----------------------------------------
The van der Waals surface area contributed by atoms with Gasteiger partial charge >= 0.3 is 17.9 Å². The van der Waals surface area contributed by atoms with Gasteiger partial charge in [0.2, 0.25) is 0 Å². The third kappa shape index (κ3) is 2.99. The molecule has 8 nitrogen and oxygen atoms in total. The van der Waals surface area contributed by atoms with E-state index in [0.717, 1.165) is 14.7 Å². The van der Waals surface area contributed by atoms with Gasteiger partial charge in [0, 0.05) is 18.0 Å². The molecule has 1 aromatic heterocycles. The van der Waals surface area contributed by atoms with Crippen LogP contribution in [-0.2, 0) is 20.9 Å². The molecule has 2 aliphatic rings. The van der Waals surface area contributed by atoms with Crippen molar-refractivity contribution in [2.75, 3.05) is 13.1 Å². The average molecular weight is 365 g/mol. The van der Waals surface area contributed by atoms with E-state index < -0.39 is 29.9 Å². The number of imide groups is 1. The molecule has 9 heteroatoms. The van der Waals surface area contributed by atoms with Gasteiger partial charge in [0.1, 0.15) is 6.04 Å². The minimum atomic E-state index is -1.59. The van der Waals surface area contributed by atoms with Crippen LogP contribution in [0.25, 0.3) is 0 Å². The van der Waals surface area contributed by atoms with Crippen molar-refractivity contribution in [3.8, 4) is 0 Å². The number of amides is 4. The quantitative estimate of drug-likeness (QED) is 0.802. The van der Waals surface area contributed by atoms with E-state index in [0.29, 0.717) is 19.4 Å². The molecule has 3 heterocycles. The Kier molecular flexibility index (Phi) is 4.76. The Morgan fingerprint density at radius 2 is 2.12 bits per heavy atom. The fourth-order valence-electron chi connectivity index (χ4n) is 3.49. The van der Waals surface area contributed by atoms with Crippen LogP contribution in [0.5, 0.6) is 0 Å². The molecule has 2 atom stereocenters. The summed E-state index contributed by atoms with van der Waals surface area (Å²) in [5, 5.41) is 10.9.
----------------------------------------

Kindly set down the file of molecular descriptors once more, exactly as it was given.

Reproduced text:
The van der Waals surface area contributed by atoms with Gasteiger partial charge >= 0.3 is 17.9 Å². The van der Waals surface area contributed by atoms with Gasteiger partial charge in [0.2, 0.25) is 0 Å². The third kappa shape index (κ3) is 2.99. The molecule has 8 nitrogen and oxygen atoms in total. The van der Waals surface area contributed by atoms with E-state index in [0.717, 1.165) is 14.7 Å². The van der Waals surface area contributed by atoms with Gasteiger partial charge in [0, 0.05) is 18.0 Å². The molecule has 1 aromatic heterocycles. The van der Waals surface area contributed by atoms with Crippen LogP contribution in [-0.2, 0) is 20.9 Å². The molecule has 2 aliphatic rings. The van der Waals surface area contributed by atoms with Crippen molar-refractivity contribution in [2.75, 3.05) is 13.1 Å². The average molecular weight is 365 g/mol. The van der Waals surface area contributed by atoms with E-state index < -0.39 is 29.9 Å². The number of imide groups is 1. The molecule has 9 heteroatoms. The van der Waals surface area contributed by atoms with Gasteiger partial charge in [0.1, 0.15) is 6.04 Å². The minimum atomic E-state index is -1.59. The van der Waals surface area contributed by atoms with Crippen LogP contribution in [0.25, 0.3) is 0 Å². The van der Waals surface area contributed by atoms with Crippen molar-refractivity contribution in [3.8, 4) is 0 Å². The number of amides is 4. The quantitative estimate of drug-likeness (QED) is 0.802. The van der Waals surface area contributed by atoms with E-state index in [0.29, 0.717) is 19.4 Å². The molecule has 3 heterocycles. The Kier molecular flexibility index (Phi) is 4.76. The Morgan fingerprint density at radius 2 is 2.12 bits per heavy atom. The fourth-order valence-electron chi connectivity index (χ4n) is 3.49. The van der Waals surface area contributed by atoms with Crippen LogP contribution in [0.5, 0.6) is 0 Å². The molecule has 2 atom stereocenters. The summed E-state index contributed by atoms with van der Waals surface area (Å²) in [5, 5.41) is 10.9.